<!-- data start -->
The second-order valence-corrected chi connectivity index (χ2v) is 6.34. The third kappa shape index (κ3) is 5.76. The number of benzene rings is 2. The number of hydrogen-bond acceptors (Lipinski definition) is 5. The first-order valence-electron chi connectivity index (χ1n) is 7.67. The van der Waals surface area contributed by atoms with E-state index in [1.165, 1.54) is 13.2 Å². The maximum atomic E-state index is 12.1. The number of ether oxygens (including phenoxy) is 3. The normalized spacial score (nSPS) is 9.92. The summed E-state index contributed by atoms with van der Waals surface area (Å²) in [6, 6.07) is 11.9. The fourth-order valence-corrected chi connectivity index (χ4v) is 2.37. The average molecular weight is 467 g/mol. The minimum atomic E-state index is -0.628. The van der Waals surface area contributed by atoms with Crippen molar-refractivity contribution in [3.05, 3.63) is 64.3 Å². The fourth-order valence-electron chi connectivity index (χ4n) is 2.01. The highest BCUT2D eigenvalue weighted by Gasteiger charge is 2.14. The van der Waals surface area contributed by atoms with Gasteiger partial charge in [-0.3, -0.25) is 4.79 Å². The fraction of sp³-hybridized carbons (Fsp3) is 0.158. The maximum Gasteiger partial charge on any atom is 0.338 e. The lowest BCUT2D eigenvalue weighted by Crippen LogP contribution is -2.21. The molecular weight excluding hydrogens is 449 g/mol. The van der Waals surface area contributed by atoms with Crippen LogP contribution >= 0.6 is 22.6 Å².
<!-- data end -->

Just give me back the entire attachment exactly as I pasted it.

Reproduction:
The second-order valence-corrected chi connectivity index (χ2v) is 6.34. The third kappa shape index (κ3) is 5.76. The number of benzene rings is 2. The number of hydrogen-bond acceptors (Lipinski definition) is 5. The first-order valence-electron chi connectivity index (χ1n) is 7.67. The van der Waals surface area contributed by atoms with E-state index in [1.165, 1.54) is 13.2 Å². The maximum atomic E-state index is 12.1. The number of ether oxygens (including phenoxy) is 3. The normalized spacial score (nSPS) is 9.92. The summed E-state index contributed by atoms with van der Waals surface area (Å²) in [6, 6.07) is 11.9. The fourth-order valence-corrected chi connectivity index (χ4v) is 2.37. The average molecular weight is 467 g/mol. The minimum atomic E-state index is -0.628. The van der Waals surface area contributed by atoms with Crippen molar-refractivity contribution in [3.05, 3.63) is 64.3 Å². The fourth-order valence-electron chi connectivity index (χ4n) is 2.01. The highest BCUT2D eigenvalue weighted by Gasteiger charge is 2.14. The van der Waals surface area contributed by atoms with Gasteiger partial charge in [-0.3, -0.25) is 4.79 Å². The fraction of sp³-hybridized carbons (Fsp3) is 0.158. The maximum Gasteiger partial charge on any atom is 0.338 e. The lowest BCUT2D eigenvalue weighted by Crippen LogP contribution is -2.21. The molecular weight excluding hydrogens is 449 g/mol. The van der Waals surface area contributed by atoms with Crippen LogP contribution >= 0.6 is 22.6 Å².